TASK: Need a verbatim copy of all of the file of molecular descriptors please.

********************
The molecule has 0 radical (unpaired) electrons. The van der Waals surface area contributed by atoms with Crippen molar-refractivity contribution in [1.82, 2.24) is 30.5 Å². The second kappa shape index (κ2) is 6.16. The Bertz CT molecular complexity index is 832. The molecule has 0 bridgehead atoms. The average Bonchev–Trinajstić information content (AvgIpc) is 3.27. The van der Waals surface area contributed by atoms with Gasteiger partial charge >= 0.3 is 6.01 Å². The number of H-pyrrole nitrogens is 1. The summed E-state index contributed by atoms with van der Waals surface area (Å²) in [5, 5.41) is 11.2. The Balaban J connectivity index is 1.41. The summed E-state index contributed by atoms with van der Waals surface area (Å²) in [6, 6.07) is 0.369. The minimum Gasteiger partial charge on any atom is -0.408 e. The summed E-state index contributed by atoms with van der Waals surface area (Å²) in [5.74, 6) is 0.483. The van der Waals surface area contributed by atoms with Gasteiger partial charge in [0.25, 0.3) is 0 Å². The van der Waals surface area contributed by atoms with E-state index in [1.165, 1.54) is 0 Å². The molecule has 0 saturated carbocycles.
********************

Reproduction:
The molecule has 0 radical (unpaired) electrons. The van der Waals surface area contributed by atoms with Crippen molar-refractivity contribution in [1.82, 2.24) is 30.5 Å². The second kappa shape index (κ2) is 6.16. The Bertz CT molecular complexity index is 832. The molecule has 0 bridgehead atoms. The average Bonchev–Trinajstić information content (AvgIpc) is 3.27. The van der Waals surface area contributed by atoms with Gasteiger partial charge >= 0.3 is 6.01 Å². The number of H-pyrrole nitrogens is 1. The summed E-state index contributed by atoms with van der Waals surface area (Å²) in [5, 5.41) is 11.2. The Balaban J connectivity index is 1.41. The summed E-state index contributed by atoms with van der Waals surface area (Å²) in [6, 6.07) is 0.369. The minimum Gasteiger partial charge on any atom is -0.408 e. The summed E-state index contributed by atoms with van der Waals surface area (Å²) in [5.74, 6) is 0.483. The van der Waals surface area contributed by atoms with Gasteiger partial charge in [0.25, 0.3) is 0 Å². The van der Waals surface area contributed by atoms with E-state index in [1.165, 1.54) is 0 Å². The molecule has 0 saturated carbocycles.